Here we talk about Marilyn Monroe, but this post begins with the war and ends with the war, it must be said immediately. Exactly 60 years ago Marilyn Monroe left this world after a seemingly glittering but – now we know – life full of shadows and ghosts. Her path is also, perhaps above all, a huge photo album – and what photographs! While, still unknown, 19-year-old Norma Jeane works in a military aircraft factory in 1945, she is portrayed by the photographer David Conover who creates images of “girls who keep up the morale of the troops at the front”: a photo of Norma is published in the magazine Yank and she was elected “Miss Flamethrower”. A short time later the girl, who at that point aspires to become a model, ends up in the lens of the fashion photographer André de Dienesand one of these images appears on the cover of Family Circle; with this magazine he signed his first contract and his photos began to appear all over the world, even in film magazines. Evidently those images already have an aura and that smile catches the eye.
From here to the cinema the step is short, albeit with initially minor parts. And then the rise, unstoppable, as an icon, as a star, as a forbidden dream, as a flag. A professional rise in parallel with his own descent personal. This whole journey is marked by a complicity with the greatest photographers in the world, who with their hypersensitive antennas feel its iconic power, are attracted to something that maybe they don’t understand but for this very reason they want to dig and find. On the set and off the set, in public and private moments, there remain sometimes legendary photos of Elliott Erwitt, Inge Morath, Henri Cartier-Bresson, Philippe Halsman, Eve Arnold, Douglas Kirkland (very famous his photos with Marilyn naked between silk sheets shot from above) and many others.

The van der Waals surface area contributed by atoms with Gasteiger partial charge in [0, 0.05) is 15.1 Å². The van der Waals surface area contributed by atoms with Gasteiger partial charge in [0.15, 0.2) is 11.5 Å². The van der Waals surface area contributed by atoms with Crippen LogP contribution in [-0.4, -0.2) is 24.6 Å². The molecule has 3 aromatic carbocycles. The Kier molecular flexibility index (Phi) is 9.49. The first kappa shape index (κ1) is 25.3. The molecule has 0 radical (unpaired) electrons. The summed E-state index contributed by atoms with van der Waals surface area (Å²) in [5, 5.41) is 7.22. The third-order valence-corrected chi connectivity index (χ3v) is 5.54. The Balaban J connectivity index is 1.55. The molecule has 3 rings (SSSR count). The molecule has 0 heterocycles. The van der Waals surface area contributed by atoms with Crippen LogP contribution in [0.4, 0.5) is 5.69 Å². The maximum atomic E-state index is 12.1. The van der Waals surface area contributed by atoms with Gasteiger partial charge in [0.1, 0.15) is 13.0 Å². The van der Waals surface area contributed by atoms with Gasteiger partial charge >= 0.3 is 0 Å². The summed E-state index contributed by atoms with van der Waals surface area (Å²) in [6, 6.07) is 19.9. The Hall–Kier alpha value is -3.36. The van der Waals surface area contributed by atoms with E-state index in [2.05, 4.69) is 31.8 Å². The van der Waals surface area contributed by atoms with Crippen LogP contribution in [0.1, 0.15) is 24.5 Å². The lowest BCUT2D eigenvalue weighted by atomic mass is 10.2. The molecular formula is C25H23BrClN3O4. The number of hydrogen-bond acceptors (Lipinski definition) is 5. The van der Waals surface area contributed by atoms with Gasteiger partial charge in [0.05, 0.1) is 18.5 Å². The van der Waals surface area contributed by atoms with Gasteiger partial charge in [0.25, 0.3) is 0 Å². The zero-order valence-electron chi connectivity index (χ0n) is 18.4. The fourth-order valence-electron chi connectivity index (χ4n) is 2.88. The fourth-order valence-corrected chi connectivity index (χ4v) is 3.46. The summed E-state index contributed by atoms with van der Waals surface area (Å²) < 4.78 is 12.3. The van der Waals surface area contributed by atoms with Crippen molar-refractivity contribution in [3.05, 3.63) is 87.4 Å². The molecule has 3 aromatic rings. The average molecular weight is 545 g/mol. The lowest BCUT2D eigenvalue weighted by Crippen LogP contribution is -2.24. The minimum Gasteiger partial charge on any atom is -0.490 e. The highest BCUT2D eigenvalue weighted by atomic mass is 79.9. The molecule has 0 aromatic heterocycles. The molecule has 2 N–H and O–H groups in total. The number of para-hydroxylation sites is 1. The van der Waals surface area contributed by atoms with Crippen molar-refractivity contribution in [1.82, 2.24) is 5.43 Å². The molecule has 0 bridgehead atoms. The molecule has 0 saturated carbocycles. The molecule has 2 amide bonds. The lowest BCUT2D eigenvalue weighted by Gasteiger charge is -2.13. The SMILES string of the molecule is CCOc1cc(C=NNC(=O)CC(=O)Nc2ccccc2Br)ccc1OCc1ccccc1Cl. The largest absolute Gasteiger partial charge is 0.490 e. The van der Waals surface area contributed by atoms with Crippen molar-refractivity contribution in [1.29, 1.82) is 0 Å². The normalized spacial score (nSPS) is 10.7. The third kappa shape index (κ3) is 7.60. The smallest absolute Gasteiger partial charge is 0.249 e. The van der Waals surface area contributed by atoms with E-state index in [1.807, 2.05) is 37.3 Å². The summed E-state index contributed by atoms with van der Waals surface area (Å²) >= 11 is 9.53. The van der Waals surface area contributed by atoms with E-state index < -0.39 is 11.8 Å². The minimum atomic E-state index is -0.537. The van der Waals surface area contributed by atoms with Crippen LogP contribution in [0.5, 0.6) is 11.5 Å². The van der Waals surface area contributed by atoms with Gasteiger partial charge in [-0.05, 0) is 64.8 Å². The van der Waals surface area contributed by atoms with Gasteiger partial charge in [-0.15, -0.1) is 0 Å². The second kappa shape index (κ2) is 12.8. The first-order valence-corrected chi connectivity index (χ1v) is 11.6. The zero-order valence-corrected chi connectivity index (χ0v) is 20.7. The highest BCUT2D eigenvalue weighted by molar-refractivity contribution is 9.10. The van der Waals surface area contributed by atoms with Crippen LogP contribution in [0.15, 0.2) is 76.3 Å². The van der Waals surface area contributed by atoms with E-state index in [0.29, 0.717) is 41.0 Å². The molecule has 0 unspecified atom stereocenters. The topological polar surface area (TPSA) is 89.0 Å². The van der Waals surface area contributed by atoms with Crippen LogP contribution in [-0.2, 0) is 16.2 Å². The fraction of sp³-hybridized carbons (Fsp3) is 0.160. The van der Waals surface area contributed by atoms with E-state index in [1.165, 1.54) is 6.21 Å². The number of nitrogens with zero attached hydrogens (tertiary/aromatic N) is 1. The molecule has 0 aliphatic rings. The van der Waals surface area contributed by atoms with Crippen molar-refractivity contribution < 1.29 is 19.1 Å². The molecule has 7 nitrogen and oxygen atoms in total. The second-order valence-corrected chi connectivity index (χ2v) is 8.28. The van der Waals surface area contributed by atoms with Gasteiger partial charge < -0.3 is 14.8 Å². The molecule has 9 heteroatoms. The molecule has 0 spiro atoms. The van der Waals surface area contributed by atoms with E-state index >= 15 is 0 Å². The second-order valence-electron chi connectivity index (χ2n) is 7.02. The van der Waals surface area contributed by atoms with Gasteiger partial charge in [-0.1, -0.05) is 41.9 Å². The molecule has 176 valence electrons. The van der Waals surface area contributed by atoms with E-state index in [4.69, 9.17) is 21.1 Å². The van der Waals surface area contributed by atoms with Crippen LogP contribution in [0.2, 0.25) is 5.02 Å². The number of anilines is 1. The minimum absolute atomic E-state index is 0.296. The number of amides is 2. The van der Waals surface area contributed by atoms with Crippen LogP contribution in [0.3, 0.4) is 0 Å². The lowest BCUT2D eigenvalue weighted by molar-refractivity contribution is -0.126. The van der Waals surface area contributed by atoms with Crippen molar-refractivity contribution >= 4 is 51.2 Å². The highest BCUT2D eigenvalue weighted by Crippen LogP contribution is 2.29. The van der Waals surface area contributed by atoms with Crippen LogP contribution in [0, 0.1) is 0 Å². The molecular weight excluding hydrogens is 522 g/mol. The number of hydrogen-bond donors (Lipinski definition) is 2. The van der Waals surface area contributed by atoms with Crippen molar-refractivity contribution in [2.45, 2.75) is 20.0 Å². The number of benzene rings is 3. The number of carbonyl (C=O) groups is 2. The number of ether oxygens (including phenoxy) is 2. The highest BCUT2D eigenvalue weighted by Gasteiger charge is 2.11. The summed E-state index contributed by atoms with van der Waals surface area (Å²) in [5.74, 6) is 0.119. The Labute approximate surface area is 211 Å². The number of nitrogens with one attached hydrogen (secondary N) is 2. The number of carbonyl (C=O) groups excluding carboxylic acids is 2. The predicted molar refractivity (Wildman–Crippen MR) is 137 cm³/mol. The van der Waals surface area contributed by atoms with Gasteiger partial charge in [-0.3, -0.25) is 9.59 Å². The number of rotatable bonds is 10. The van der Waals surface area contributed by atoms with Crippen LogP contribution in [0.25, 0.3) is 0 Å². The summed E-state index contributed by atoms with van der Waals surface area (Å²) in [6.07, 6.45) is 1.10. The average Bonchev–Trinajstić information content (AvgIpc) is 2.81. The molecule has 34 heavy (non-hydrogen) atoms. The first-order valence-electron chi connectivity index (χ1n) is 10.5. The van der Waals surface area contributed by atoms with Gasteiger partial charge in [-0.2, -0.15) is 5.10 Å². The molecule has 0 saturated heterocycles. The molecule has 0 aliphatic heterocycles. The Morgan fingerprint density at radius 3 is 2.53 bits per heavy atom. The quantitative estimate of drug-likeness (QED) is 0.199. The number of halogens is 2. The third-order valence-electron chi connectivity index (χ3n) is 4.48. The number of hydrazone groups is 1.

Bert Stern the photographer, exclusively for Vogue, in June 1962; we are in a suite of the Bel-Air hotel in Los Angeles, where over 2,500 shots are made, which will then also end up in the book The last setting. That last was not, since only in recent years has a service made in July of that year materialized (and immediately sold at auction) by George Barris. And in the same month too Allan Grant portrays her for Life. But the photograph of Monroe that has always struck me most is a portrait of Richard Avedon: she appears explosive in the body in a tight and low-cut dress that looks rather sad, lost and depressed in the face. With hindsight you seem to be able to see a seer in Avedon and in her portraits this “entelechy” is often caught.
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Photo from Yank magazine
If in those mythical years the great stars were born and consecrated were photography and photographers (in Europe we think of Brigitte Bardot, for example), still in the 80s some stars were born skilfully riding the media force of perfectly fitting images to the character, to name one: Madonna. But now? Now that magazines are dying? Now that the card doesn’t sing? What questions! Now there is the network, there are social networks. But it is no longer, in these places of the possible and the impossible, that great photography has a charismatic role. Instead, the situationism, which when it is photographic is often a selfie (ask Salvini for instructions). Until the great photographer, ousted from the publishing market, suddenly returns to illuminate the pages of Vogue with the star of the moment: no longer Marilyn Monroe, no longer Brigitte Bardot, no longer Madonna, but Zelensky and his wife in a glamorous version.